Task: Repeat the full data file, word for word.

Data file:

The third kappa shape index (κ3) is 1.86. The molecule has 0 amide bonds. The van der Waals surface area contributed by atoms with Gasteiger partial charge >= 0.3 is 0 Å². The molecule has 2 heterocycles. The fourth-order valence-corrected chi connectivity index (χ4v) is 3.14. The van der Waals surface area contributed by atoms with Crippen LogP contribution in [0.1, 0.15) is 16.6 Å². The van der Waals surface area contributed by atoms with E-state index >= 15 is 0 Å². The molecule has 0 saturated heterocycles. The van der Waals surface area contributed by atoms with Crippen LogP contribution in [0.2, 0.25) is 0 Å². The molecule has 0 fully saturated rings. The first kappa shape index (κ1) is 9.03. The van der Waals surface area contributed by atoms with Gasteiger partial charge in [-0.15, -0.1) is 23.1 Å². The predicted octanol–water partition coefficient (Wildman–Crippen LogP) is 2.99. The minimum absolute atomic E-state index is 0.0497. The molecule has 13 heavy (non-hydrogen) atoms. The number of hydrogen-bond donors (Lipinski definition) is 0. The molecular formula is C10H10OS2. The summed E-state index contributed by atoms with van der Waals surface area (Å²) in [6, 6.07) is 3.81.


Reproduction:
The third kappa shape index (κ3) is 1.86. The molecule has 0 amide bonds. The van der Waals surface area contributed by atoms with Gasteiger partial charge >= 0.3 is 0 Å². The molecule has 2 heterocycles. The fourth-order valence-corrected chi connectivity index (χ4v) is 3.14. The van der Waals surface area contributed by atoms with Crippen LogP contribution in [0.1, 0.15) is 16.6 Å². The van der Waals surface area contributed by atoms with E-state index >= 15 is 0 Å². The molecule has 0 saturated heterocycles. The van der Waals surface area contributed by atoms with Crippen LogP contribution in [0.2, 0.25) is 0 Å². The molecule has 0 fully saturated rings. The first kappa shape index (κ1) is 9.03. The van der Waals surface area contributed by atoms with Gasteiger partial charge in [-0.15, -0.1) is 23.1 Å². The predicted octanol–water partition coefficient (Wildman–Crippen LogP) is 2.99. The minimum absolute atomic E-state index is 0.0497. The molecule has 13 heavy (non-hydrogen) atoms. The number of hydrogen-bond donors (Lipinski definition) is 0. The molecular formula is C10H10OS2. The summed E-state index contributed by atoms with van der Waals surface area (Å²) in [6, 6.07) is 3.81.